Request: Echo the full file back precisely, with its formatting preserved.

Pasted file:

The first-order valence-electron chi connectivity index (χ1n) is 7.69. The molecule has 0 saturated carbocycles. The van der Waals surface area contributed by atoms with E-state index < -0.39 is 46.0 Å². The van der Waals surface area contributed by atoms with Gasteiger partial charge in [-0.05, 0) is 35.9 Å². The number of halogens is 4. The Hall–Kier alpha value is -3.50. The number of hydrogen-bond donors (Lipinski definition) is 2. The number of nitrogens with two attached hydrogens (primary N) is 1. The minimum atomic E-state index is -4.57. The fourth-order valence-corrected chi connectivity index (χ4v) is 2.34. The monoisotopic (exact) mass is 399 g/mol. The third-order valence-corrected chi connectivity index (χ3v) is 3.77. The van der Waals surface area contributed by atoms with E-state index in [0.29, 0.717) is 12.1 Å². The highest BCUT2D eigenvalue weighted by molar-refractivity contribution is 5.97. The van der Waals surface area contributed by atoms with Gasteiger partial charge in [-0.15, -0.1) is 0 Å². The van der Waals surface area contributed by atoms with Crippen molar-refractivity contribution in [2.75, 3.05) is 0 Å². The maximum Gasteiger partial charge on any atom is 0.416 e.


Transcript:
The first-order valence-electron chi connectivity index (χ1n) is 7.69. The molecule has 0 saturated carbocycles. The van der Waals surface area contributed by atoms with E-state index < -0.39 is 46.0 Å². The van der Waals surface area contributed by atoms with Gasteiger partial charge in [-0.05, 0) is 35.9 Å². The number of halogens is 4. The Hall–Kier alpha value is -3.50. The number of hydrogen-bond donors (Lipinski definition) is 2. The number of nitrogens with two attached hydrogens (primary N) is 1. The minimum atomic E-state index is -4.57. The fourth-order valence-corrected chi connectivity index (χ4v) is 2.34. The monoisotopic (exact) mass is 399 g/mol. The third-order valence-corrected chi connectivity index (χ3v) is 3.77. The van der Waals surface area contributed by atoms with E-state index in [0.29, 0.717) is 12.1 Å². The highest BCUT2D eigenvalue weighted by molar-refractivity contribution is 5.97. The van der Waals surface area contributed by atoms with Gasteiger partial charge in [-0.15, -0.1) is 0 Å². The van der Waals surface area contributed by atoms with Crippen molar-refractivity contribution in [2.75, 3.05) is 0 Å². The maximum Gasteiger partial charge on any atom is 0.416 e.